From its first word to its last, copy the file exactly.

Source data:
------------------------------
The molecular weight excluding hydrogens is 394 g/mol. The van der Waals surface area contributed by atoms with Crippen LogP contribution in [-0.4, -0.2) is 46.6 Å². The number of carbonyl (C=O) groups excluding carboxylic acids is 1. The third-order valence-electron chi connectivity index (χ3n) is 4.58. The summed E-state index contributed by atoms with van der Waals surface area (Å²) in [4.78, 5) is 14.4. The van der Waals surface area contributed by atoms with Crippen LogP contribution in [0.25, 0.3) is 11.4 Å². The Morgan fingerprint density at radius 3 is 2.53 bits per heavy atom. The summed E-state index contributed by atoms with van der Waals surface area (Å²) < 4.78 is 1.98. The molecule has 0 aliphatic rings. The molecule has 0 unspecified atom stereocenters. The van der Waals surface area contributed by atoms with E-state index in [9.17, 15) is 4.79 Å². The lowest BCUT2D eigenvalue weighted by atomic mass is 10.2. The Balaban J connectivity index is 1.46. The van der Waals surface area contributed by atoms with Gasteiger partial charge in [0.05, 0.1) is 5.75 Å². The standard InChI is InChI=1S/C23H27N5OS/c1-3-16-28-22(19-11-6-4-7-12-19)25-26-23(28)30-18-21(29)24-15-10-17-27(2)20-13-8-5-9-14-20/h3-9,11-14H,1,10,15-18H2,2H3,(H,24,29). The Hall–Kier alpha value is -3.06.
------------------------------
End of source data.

The molecular weight excluding hydrogens is 394 g/mol. The van der Waals surface area contributed by atoms with Crippen LogP contribution in [-0.4, -0.2) is 46.6 Å². The number of carbonyl (C=O) groups excluding carboxylic acids is 1. The third-order valence-electron chi connectivity index (χ3n) is 4.58. The summed E-state index contributed by atoms with van der Waals surface area (Å²) in [4.78, 5) is 14.4. The van der Waals surface area contributed by atoms with Crippen LogP contribution in [0.25, 0.3) is 11.4 Å². The Morgan fingerprint density at radius 3 is 2.53 bits per heavy atom. The summed E-state index contributed by atoms with van der Waals surface area (Å²) < 4.78 is 1.98. The molecule has 0 aliphatic rings. The molecule has 0 unspecified atom stereocenters. The van der Waals surface area contributed by atoms with E-state index in [9.17, 15) is 4.79 Å². The lowest BCUT2D eigenvalue weighted by atomic mass is 10.2. The Balaban J connectivity index is 1.46. The van der Waals surface area contributed by atoms with Gasteiger partial charge in [0.05, 0.1) is 5.75 Å². The standard InChI is InChI=1S/C23H27N5OS/c1-3-16-28-22(19-11-6-4-7-12-19)25-26-23(28)30-18-21(29)24-15-10-17-27(2)20-13-8-5-9-14-20/h3-9,11-14H,1,10,15-18H2,2H3,(H,24,29). The Hall–Kier alpha value is -3.06.